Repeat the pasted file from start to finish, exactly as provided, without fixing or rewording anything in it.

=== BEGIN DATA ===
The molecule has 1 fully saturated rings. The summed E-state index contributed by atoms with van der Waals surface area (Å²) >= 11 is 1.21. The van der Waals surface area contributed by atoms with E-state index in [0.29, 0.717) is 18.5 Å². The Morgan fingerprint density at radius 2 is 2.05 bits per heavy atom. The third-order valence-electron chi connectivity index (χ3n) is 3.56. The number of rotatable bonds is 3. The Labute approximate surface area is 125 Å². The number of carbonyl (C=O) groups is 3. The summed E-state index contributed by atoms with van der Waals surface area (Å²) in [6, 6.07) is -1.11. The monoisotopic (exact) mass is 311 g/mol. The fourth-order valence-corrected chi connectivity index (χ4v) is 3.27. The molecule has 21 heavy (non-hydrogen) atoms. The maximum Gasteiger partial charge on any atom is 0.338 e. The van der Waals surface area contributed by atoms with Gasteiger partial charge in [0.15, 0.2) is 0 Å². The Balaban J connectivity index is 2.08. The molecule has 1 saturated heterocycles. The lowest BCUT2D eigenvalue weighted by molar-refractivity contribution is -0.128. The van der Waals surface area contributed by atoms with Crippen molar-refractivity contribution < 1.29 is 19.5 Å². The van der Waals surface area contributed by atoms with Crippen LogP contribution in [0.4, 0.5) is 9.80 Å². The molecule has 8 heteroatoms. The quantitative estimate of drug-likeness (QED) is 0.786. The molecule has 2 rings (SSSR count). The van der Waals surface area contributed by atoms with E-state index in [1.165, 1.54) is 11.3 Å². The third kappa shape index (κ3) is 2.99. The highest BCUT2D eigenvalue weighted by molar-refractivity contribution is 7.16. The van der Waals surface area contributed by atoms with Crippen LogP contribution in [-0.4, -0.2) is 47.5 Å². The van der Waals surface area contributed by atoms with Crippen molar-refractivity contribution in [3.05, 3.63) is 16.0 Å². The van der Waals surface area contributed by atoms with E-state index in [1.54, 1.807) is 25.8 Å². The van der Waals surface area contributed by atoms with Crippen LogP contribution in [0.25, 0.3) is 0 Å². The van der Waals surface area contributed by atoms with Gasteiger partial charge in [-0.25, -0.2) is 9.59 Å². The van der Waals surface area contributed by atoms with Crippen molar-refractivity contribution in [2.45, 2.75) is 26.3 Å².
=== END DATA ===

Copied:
The molecule has 1 fully saturated rings. The summed E-state index contributed by atoms with van der Waals surface area (Å²) >= 11 is 1.21. The van der Waals surface area contributed by atoms with E-state index in [0.29, 0.717) is 18.5 Å². The Morgan fingerprint density at radius 2 is 2.05 bits per heavy atom. The third-order valence-electron chi connectivity index (χ3n) is 3.56. The number of rotatable bonds is 3. The Labute approximate surface area is 125 Å². The number of carbonyl (C=O) groups is 3. The summed E-state index contributed by atoms with van der Waals surface area (Å²) in [6, 6.07) is -1.11. The monoisotopic (exact) mass is 311 g/mol. The fourth-order valence-corrected chi connectivity index (χ4v) is 3.27. The molecule has 21 heavy (non-hydrogen) atoms. The maximum Gasteiger partial charge on any atom is 0.338 e. The van der Waals surface area contributed by atoms with Gasteiger partial charge in [0.15, 0.2) is 0 Å². The Balaban J connectivity index is 2.08. The molecule has 1 saturated heterocycles. The lowest BCUT2D eigenvalue weighted by molar-refractivity contribution is -0.128. The van der Waals surface area contributed by atoms with Crippen molar-refractivity contribution < 1.29 is 19.5 Å². The van der Waals surface area contributed by atoms with Crippen LogP contribution in [0.4, 0.5) is 9.80 Å². The molecule has 8 heteroatoms. The quantitative estimate of drug-likeness (QED) is 0.786. The molecule has 2 rings (SSSR count). The van der Waals surface area contributed by atoms with E-state index in [1.165, 1.54) is 11.3 Å². The third kappa shape index (κ3) is 2.99. The highest BCUT2D eigenvalue weighted by molar-refractivity contribution is 7.16. The van der Waals surface area contributed by atoms with Crippen LogP contribution in [-0.4, -0.2) is 47.5 Å². The van der Waals surface area contributed by atoms with Crippen molar-refractivity contribution in [3.05, 3.63) is 16.0 Å². The van der Waals surface area contributed by atoms with E-state index in [1.54, 1.807) is 25.8 Å². The van der Waals surface area contributed by atoms with Crippen LogP contribution in [0.25, 0.3) is 0 Å². The van der Waals surface area contributed by atoms with Gasteiger partial charge in [-0.25, -0.2) is 9.59 Å². The van der Waals surface area contributed by atoms with Crippen molar-refractivity contribution in [2.45, 2.75) is 26.3 Å².